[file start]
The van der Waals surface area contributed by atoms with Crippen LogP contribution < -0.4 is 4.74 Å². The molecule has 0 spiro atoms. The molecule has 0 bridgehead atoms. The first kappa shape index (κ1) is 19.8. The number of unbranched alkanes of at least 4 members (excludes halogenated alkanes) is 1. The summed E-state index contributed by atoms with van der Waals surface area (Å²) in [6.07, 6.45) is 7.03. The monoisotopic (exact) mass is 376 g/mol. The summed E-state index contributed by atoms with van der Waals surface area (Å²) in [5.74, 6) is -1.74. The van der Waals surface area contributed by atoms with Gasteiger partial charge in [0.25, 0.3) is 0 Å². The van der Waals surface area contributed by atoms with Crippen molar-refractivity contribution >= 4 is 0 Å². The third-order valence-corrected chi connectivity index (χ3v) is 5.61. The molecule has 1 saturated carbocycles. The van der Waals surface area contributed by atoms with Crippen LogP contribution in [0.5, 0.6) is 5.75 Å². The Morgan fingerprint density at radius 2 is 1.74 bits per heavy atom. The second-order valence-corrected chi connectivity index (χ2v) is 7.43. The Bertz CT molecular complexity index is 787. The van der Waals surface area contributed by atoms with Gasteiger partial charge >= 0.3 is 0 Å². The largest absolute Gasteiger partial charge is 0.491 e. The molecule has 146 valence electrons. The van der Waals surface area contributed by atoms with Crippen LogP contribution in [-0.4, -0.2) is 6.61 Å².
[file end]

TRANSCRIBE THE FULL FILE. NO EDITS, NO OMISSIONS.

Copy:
The van der Waals surface area contributed by atoms with Crippen LogP contribution < -0.4 is 4.74 Å². The molecule has 0 spiro atoms. The molecule has 0 bridgehead atoms. The first kappa shape index (κ1) is 19.8. The number of unbranched alkanes of at least 4 members (excludes halogenated alkanes) is 1. The summed E-state index contributed by atoms with van der Waals surface area (Å²) in [6.07, 6.45) is 7.03. The monoisotopic (exact) mass is 376 g/mol. The summed E-state index contributed by atoms with van der Waals surface area (Å²) in [5.74, 6) is -1.74. The van der Waals surface area contributed by atoms with Gasteiger partial charge in [0.25, 0.3) is 0 Å². The van der Waals surface area contributed by atoms with Crippen molar-refractivity contribution >= 4 is 0 Å². The third-order valence-corrected chi connectivity index (χ3v) is 5.61. The molecule has 1 saturated carbocycles. The van der Waals surface area contributed by atoms with Crippen LogP contribution in [0.5, 0.6) is 5.75 Å². The Morgan fingerprint density at radius 2 is 1.74 bits per heavy atom. The second-order valence-corrected chi connectivity index (χ2v) is 7.43. The Bertz CT molecular complexity index is 787. The van der Waals surface area contributed by atoms with Gasteiger partial charge >= 0.3 is 0 Å². The largest absolute Gasteiger partial charge is 0.491 e. The molecule has 146 valence electrons. The van der Waals surface area contributed by atoms with Crippen LogP contribution in [-0.4, -0.2) is 6.61 Å².